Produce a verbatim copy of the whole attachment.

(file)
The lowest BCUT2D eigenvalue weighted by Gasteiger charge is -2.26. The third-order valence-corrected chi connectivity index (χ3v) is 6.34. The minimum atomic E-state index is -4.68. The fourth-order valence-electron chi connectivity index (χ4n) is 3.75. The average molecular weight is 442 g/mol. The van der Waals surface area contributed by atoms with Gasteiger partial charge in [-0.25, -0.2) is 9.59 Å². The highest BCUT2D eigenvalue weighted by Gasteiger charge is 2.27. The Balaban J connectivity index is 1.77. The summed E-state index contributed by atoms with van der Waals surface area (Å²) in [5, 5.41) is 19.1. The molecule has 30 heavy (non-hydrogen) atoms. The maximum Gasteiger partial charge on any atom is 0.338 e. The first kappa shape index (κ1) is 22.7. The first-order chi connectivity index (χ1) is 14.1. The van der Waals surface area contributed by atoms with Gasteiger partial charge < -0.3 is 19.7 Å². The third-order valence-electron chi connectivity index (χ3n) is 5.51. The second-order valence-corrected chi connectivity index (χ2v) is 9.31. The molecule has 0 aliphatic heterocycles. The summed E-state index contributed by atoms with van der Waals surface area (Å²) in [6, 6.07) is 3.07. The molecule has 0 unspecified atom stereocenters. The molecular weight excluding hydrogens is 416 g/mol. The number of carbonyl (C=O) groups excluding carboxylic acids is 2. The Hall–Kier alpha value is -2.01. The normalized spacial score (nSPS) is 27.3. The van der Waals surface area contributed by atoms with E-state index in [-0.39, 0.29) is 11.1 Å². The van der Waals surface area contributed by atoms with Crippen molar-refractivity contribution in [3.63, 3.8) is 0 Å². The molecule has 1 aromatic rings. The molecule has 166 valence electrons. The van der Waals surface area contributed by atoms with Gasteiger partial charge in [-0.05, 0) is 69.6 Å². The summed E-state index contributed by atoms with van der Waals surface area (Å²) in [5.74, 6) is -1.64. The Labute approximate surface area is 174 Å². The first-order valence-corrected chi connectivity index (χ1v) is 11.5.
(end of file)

The lowest BCUT2D eigenvalue weighted by Gasteiger charge is -2.26. The third-order valence-corrected chi connectivity index (χ3v) is 6.34. The minimum atomic E-state index is -4.68. The fourth-order valence-electron chi connectivity index (χ4n) is 3.75. The average molecular weight is 442 g/mol. The van der Waals surface area contributed by atoms with Gasteiger partial charge in [-0.25, -0.2) is 9.59 Å². The highest BCUT2D eigenvalue weighted by Gasteiger charge is 2.27. The Balaban J connectivity index is 1.77. The summed E-state index contributed by atoms with van der Waals surface area (Å²) in [5, 5.41) is 19.1. The molecule has 30 heavy (non-hydrogen) atoms. The maximum Gasteiger partial charge on any atom is 0.338 e. The first kappa shape index (κ1) is 22.7. The first-order chi connectivity index (χ1) is 14.1. The van der Waals surface area contributed by atoms with Gasteiger partial charge < -0.3 is 19.7 Å². The third-order valence-electron chi connectivity index (χ3n) is 5.51. The second-order valence-corrected chi connectivity index (χ2v) is 9.31. The molecule has 0 aliphatic heterocycles. The summed E-state index contributed by atoms with van der Waals surface area (Å²) in [6, 6.07) is 3.07. The molecule has 0 unspecified atom stereocenters. The molecular weight excluding hydrogens is 416 g/mol. The number of carbonyl (C=O) groups excluding carboxylic acids is 2. The Hall–Kier alpha value is -2.01. The normalized spacial score (nSPS) is 27.3. The van der Waals surface area contributed by atoms with E-state index in [-0.39, 0.29) is 11.1 Å². The van der Waals surface area contributed by atoms with Crippen molar-refractivity contribution in [3.63, 3.8) is 0 Å². The molecule has 1 aromatic rings. The molecule has 166 valence electrons. The van der Waals surface area contributed by atoms with Gasteiger partial charge in [-0.05, 0) is 69.6 Å². The summed E-state index contributed by atoms with van der Waals surface area (Å²) in [5.74, 6) is -1.64. The Labute approximate surface area is 174 Å². The first-order valence-corrected chi connectivity index (χ1v) is 11.5.